Co-founder and serial entrepreneur Mandy Potter says she wants to help people who are struggling with fertility issues
When the pandemic hit in 2020, Mandy Potter was hospitalized with necrotizing pancreatitis. “I actually almost died,” she says. “It’s that cliché thing—I'm thankful that it happened because I'm healthier, stronger and better than I've ever been, but I truly don't believe that I would have been on this path of having my daughter Beau and starting this company if that didn't happen.”
Potter started her career working in tech, but now she’s the co-founder of Joey, a company that makes at-home insemination kits for people struggling to start a family. She suspects spending her 20s working 16-hour days as a serial entrepreneur contributed to her health decline and gave her a new perspective on wellness, both physical and mental.
“I think it's a very important topic because I've watched numerous people get themselves in really bad situations because of the stress of running companies,” she maintains.
Potter launched her first company, Cleanify, back when she was a graphic design student at Emily Carr. She raised $5 million in venture capital for that, moved to San Francisco for a few years, sold the company, moved back to Vancouver and then started another company called Jane. “It was an on-demand cannabis delivery company,” she explains. “We were on a $3 million run rate in the first month.”
Jane shot across Canada—and then Potter got sick. After a difficult, year-long recovery (“I had to learn how to eat and walk again,” she recalls), Potter and her partner Kristine Wilson started talking about wanting to have a baby. But when they Googled “How does a queer couple make a baby?” they were hit with a list of expensive fertility clinics that required hormone therapy. They weren’t sure if they wanted to do that, and luckily, they already had a sperm donor.
“There’s that old joke about turkey basting at home, so we're like, I wonder if that's actually an option?”
They decided it was worth experimenting: Potter and Wilson started gathering medical supplies (like ovulation strips, needle-less syringes, pregnancy indicators and more) to make an at-home insemination kit for themselves. And they got lucky on their first try.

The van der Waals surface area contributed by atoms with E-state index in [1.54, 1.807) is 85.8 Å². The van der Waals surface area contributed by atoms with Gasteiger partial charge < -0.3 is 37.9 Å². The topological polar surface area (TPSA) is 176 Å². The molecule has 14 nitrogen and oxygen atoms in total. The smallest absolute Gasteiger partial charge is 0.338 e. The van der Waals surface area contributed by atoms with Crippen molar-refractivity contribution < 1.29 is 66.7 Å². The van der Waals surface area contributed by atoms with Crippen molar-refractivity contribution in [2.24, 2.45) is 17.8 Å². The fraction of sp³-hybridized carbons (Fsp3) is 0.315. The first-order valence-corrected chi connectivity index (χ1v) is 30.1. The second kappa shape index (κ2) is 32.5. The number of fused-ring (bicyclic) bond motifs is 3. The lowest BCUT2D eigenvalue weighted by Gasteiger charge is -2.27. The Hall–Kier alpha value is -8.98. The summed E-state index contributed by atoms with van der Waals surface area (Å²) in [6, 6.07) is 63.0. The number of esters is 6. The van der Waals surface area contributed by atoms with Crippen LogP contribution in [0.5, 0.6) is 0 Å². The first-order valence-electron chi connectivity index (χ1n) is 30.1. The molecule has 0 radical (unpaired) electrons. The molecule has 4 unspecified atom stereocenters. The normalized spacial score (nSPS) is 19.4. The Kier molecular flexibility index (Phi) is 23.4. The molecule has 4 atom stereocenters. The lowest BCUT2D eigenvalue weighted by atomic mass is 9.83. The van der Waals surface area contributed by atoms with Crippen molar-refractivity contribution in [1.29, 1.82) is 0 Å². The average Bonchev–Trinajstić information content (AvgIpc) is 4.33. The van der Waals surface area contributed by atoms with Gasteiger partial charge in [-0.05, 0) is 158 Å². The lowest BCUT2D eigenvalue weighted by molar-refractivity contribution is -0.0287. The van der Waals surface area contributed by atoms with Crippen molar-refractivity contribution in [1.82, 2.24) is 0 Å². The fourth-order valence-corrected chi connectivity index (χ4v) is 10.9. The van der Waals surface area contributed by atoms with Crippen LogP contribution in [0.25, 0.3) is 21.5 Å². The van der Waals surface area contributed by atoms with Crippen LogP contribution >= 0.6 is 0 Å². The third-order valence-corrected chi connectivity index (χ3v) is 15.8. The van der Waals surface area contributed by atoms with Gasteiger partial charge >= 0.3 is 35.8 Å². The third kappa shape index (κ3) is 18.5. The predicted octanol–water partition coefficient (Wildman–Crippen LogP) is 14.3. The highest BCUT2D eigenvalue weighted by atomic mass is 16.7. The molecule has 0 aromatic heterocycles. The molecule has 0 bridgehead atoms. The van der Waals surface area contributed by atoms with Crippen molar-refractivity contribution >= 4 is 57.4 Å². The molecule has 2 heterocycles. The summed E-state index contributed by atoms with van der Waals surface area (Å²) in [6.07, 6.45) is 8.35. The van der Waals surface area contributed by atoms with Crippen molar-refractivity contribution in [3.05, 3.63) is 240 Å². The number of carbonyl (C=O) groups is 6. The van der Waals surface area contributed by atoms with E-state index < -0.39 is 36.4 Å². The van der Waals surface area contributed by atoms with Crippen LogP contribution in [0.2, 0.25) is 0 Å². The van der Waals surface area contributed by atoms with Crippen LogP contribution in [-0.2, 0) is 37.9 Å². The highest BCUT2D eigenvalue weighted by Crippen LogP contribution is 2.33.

“We were very, very fortunate, which is not the case for many people,” says Potter, adding that it can take anywhere from three to six months for people to see results with at-home insemination attempts.
Wanting to help other people struggling with fertility issues, the couple spent a year developing a product with the right kind of syringe (one with a rounded tip) and getting FDA approval. After a short beta phase, they officially launched Joey this July with a $130 insemination kit that includes ovulation strips, syringes, specimen cups, menstrual cups, pregnancy strips and step-by-step instructions. Apparently, sales are already in the hundreds.
“If you've used a tampon before, you can use this,” says Potter. “We will never guarantee you a pregnancy... What we want to do is give people an extra option that's affordable, that's comfortable, that they can do in their home with their partner, by themselves, with a friend or however they want to do it... We initially started this thinking we can help a lot of queer families and single parents. And every single day we're coming across new customers who are using it for reasons we never even would have thought about. It’s a really cool path to be on with all different types of people.”